Rotary Youth Exchange in Great Britain & Ireland is back in business, having shaken away the doubts and fears of the post-COVID years.
We have been recruiting for participants since September 1st, and students are finding their way to the website youthexchange.org.uk to register their interest in exchanges next summer.
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Anyone of the appropriate age and motivation has until the end of December to register and be interviewed by a Rotary club.
Those successful at interview are usually in the upper end of the ability range, already self-reliant and capable of making the most of the experience.
They may have a Rotary family connection or not. The process leading towards the exchange continues until the departure date but without interfering with the student’s study time.
There are two very different options to choose from.
International camps offer those aged between 15 to 30-years-old a choice of about 100 themed camps, organised by Rotarians across Europe and beyond.
Participants join an international group to take part in a range of cultural or outdoor activities, some quite challenging. They can learn new skills, making friendships which often last for years.
Our newest alumni have returned from their exchanges with confidence boosted and a strong sense of purpose.”
Alternatively, the Short-Term Exchange Programme (STEP) accepts 15 to 17-year-olds for a six-week exchange, where they are paired with an overseas student having similar interests.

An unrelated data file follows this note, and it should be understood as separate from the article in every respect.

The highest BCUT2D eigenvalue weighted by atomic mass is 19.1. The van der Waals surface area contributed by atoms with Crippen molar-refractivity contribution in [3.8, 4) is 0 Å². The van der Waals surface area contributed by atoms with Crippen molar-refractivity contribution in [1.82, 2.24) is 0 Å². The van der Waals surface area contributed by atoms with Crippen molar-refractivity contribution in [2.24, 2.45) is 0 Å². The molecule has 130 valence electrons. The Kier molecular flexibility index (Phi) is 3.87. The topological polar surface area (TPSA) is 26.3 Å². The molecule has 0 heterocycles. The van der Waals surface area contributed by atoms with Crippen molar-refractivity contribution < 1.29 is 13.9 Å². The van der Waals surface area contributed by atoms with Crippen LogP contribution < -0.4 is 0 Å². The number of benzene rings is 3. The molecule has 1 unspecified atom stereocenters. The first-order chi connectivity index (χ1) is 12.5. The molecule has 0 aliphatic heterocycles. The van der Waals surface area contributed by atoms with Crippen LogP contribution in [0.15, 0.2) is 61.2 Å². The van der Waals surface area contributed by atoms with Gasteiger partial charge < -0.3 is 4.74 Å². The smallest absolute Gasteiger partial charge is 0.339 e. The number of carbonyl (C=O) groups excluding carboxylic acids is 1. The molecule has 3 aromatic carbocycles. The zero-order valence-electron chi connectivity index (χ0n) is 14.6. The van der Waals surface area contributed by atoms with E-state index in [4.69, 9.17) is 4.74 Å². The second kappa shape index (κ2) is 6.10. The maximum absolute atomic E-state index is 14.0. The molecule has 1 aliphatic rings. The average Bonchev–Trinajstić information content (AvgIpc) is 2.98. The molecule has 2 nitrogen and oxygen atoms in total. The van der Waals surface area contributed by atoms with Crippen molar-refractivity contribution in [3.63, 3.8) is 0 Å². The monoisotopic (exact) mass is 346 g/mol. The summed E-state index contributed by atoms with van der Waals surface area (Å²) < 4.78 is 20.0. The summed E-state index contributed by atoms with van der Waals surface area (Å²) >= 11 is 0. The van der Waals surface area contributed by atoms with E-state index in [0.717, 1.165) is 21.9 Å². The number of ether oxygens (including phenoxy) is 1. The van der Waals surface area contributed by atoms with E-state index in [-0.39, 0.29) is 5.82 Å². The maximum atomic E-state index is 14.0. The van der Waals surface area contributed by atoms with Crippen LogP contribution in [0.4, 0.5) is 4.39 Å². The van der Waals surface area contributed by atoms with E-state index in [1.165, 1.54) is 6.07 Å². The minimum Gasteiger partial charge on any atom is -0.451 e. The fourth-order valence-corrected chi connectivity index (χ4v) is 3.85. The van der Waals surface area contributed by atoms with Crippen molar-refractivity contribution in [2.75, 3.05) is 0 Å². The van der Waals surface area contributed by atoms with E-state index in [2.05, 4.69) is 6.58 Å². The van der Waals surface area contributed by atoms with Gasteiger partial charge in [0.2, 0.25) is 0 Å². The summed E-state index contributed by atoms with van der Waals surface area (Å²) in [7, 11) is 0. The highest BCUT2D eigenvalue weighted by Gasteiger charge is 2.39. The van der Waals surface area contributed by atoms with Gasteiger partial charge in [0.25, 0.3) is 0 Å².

They spend half of that time in each other’s home, living as a member of the family rather than a guest and soaking in the local culture.
It is said those who act as a host often see their own culture in a different light and their mothers remark how helpful they have become at home! Participants can justifiably describe their Rotary experience as life-changing and are keen to give back.
Someone eager to register their interest this year was a recent RYLA participant who heard about the Rotary Youth Exchange through their Rotary club.
Two 17-year-old Interactors have just returned from camps in Egypt and Turkey and are keen to tell everyone about their experiences, particularly club members.
Why, they ask, do so few from other youth programmes in Great Britain & Ireland take part in the Youth Exchange when it is almost automatic in other countries? They will be doing what they can to raise awareness and encourage more participation across all our districts.
Our newest alumni have returned from their exchanges with confidence boosted and a strong sense of purpose.
They came together forged by an unlikely alliance between Covid and Zoom and are forming a Youth Exchange Alumni Network. Their brief is to support our District Youth Exchange Officers, rebuilding the programme to establish continuity which is vital for Youth Exchange to thrive.